Northern Pacific Immigrant Houses

The NP Immigrant House at 5th Avenue East and Railroad Street. (Image: Duluth Public Library)
5th Avenue South & Railroad Street | 6th Avenue South and Michigan Street
Architect: Unknown | Built: ca. 1871 | Lost: ca. 1880s & 1890s

Beginning in 1871, the year after its lines first reached Duluth, the Northern Pacific Railroad began encouraging immigrants, mainly from northern Europe, to settle in Minnesota and what would become North and South Dakota. Northern Pacific conducted recruiting campaigns in Europe, including Germany, Sweden, Great Britain, Norway, and Denmark. To house these recruits upon arrival, the railroad built “reception houses” in Minnesota at Duluth, Brainerd, and near Moorhead. At one time Duluth had several immigrant houses which mainly catered to single men. Unmarried immigrants stayed in individual bedrooms and had access to furnished kitchens and parlors. But these large boarding houses, in which residents stayed rent free until they found homes or moved on, could also house entire families. Both of Duluth’s immigrant houses were located within half a block of the original Union Station, where they would have gotten off the train as they first entered Duluth.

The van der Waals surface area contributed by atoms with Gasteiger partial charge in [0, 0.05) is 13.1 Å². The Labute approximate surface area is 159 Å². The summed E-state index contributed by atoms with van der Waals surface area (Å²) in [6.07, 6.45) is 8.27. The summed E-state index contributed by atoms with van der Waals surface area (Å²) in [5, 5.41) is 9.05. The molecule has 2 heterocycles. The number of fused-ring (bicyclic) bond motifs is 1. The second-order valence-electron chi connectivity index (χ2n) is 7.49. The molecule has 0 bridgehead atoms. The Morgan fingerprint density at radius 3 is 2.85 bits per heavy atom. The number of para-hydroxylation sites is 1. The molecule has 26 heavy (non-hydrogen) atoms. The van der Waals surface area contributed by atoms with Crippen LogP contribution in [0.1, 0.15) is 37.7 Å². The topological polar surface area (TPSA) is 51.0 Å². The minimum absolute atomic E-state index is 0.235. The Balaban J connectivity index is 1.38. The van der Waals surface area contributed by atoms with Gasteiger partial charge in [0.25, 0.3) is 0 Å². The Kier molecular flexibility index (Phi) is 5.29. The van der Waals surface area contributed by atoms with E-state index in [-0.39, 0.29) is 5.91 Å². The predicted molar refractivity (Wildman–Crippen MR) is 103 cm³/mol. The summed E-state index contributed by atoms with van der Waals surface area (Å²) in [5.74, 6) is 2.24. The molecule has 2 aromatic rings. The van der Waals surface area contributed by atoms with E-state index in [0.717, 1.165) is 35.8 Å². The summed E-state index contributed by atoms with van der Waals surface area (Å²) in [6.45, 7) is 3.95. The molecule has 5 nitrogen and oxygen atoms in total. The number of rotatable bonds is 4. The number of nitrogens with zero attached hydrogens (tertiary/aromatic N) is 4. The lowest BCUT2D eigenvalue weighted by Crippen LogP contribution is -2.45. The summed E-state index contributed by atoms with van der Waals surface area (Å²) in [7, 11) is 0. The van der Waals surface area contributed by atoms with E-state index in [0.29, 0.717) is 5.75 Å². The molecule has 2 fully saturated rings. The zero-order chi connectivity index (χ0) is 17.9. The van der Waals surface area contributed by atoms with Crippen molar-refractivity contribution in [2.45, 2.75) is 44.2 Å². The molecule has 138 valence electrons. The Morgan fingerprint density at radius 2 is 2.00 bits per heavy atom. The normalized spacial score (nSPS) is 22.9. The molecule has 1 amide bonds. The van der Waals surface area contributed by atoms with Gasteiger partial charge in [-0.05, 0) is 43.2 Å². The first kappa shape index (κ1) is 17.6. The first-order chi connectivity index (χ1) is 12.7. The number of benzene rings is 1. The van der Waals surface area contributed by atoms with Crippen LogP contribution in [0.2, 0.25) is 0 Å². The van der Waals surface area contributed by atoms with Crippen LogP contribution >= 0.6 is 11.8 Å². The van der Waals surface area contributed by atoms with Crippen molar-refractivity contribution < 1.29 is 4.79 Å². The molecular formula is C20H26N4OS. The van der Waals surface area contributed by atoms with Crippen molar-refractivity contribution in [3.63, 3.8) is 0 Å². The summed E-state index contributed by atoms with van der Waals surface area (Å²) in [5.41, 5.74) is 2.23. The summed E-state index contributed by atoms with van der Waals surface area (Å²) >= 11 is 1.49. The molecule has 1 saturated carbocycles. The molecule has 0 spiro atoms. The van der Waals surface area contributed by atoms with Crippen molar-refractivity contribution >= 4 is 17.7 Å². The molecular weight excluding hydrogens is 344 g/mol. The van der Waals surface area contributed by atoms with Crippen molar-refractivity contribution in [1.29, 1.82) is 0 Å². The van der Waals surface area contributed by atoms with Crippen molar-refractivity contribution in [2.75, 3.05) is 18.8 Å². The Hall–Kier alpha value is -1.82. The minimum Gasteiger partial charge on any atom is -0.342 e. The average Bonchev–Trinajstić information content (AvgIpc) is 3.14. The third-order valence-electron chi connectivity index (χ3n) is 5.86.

One of these immigrant houses, built on Fifth Avenue South alongside the railroad tracks, was known as the “Colonists’ Reception House.” A simple white frame building  erected  in 1871, the establishment was run by Allen M. Longstreet for the Northern Pacific. It reportedly housed up to seven hundred men per day. By 1885 the Fifth Avenue building had become the Bartlett Hotel; three years later the hotel changed its name to the New Commercial Hotel. It was demolished in the early 1890s. The first immigrant house’s lot is currently occupied by a parking ramp.

In either 1871 or 1872 (records are not clear) Northern Pacific Railroad built a second immigrant house in Duluth. The building sat along Sixth Avenue South at Michigan Street and featured a handsome corner tower offering splendid views of the bay. It was not used for long and  disappeared from Duluth maps by 1880. Today the building’s site is a parking lot.

The NP Immigrant House at 6th Avenue East and. Michigan Street. (Image: Duluth Public Library)